The best way of considering the heart is to think of it as an infinitely expanding space. Can anyone limit their capacity to love or care about others or nature or animals? This is the most special surprise about the heart. Mystics have always told us that it is an infinite space that can contain the universe. But everyone can make the same discovery quite easily.
It starts with simply bringing consciousness to the zone of the heart in our chest. Suppose that there is the source of light, of lightness, of our real essence there. If we can open up a space first for us to find a soft, deep, safe place inside then we can start feeling a bit more space and ease. Then we may just find it is more possible to feel the same with others. We can allow ourselves to feel attuned to our hearts and we can quite naturally feel more in harmony with others too. Try an experiment, look at people with your mind’s eye. Then imagine you are seeing them with your heart and feel the difference. You will discover a simple common humanity between you. Tolerance as a word has a root meaning about simply about making space for others to co exist and the heart is always there to create such a space.
How can anyone start to feel this kind of inner space and warmth? What about the other bit of me that judges, that closes down, that shuts others out and keeps me separate from others, especially if they are different? Much of the time we react because we feel vulnerable or nervous. We feel exposed and insecure. We look outside for others to make us feel good. But inside we feel lacking or inadequate. All of these thoughts and feelings can be traced to experiences we have had in our lives. They are like engravings on our system, programmes in our make up, they often lead us to negative repetitive life choices in which we feel stuck. They create barriers and layers like cobwebs around our soul. Over time, instead, we feel we have lost altogether that sense of this simple and soft, deep connection with our source inside our heart.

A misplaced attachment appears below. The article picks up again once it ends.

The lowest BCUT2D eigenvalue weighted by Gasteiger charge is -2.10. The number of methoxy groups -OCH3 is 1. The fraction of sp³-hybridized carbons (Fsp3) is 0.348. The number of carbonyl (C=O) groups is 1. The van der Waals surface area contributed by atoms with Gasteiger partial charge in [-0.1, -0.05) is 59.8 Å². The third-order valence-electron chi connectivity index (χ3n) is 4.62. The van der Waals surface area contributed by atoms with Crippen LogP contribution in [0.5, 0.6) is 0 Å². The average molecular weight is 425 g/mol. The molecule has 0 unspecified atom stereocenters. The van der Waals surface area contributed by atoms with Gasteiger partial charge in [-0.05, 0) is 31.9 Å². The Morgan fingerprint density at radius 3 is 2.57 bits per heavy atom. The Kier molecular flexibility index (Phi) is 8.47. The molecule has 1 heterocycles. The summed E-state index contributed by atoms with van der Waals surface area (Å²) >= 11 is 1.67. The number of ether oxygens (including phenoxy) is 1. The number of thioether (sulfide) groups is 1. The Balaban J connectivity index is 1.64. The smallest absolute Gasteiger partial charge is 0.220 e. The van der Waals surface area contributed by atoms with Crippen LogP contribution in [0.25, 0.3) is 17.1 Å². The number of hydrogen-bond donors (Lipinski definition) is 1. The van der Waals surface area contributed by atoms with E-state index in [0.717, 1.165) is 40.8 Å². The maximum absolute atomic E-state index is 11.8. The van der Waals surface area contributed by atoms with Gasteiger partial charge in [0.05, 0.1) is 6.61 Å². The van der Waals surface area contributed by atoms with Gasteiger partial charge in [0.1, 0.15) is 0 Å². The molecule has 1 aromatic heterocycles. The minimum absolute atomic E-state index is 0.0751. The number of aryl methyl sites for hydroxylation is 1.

The resource of Heartfulness meditation is two fold. On one hand it gives a direct connection with a yogic transmission that feels nourishing and relaxing to us, like a permanent inner stream of light. It also simply dissolves the barriers very subtly and gently. At the end of each day we can allow all the weight and pressure of the day to leave us like vapour and instead can fill with a source of light. Over time, slowly and surely, we are gradually freed of these limiting patterns and find a new kind of lightness and balance that keeps us afloat in the midst of chaos and stress.
It helps us emanate the same feeling to others. They feel our calmness and ease and relax.
Does this all sound too good to be true? For once it is not. Of course, all of us working with this kind of meditation practice all over the world have ups and downs. Change is never linear but over the years we stick with it because it reliably brings us deep joy, continuing discoveries and real beauty that you could not imagine. If you are at all interested, simply try it for yourself for free and at your own pace.
Rosalind Pearmain, April 18 2016
Dr Rosalind Pearmain came across Heartfulness during the 1970’s and has found it a lifelong support and source of inspiration during many different stages and challenges during her life for which she is infinitely grateful. She has been involved in health and transformation education with adults, children and young people in a wide variety of settings in the community and public sector. She is currently visiting Lecturer in Psychotherapy and Counselling at Regents University and Visiting Faculty at the Minster Centre for Integrative Psychotherapy.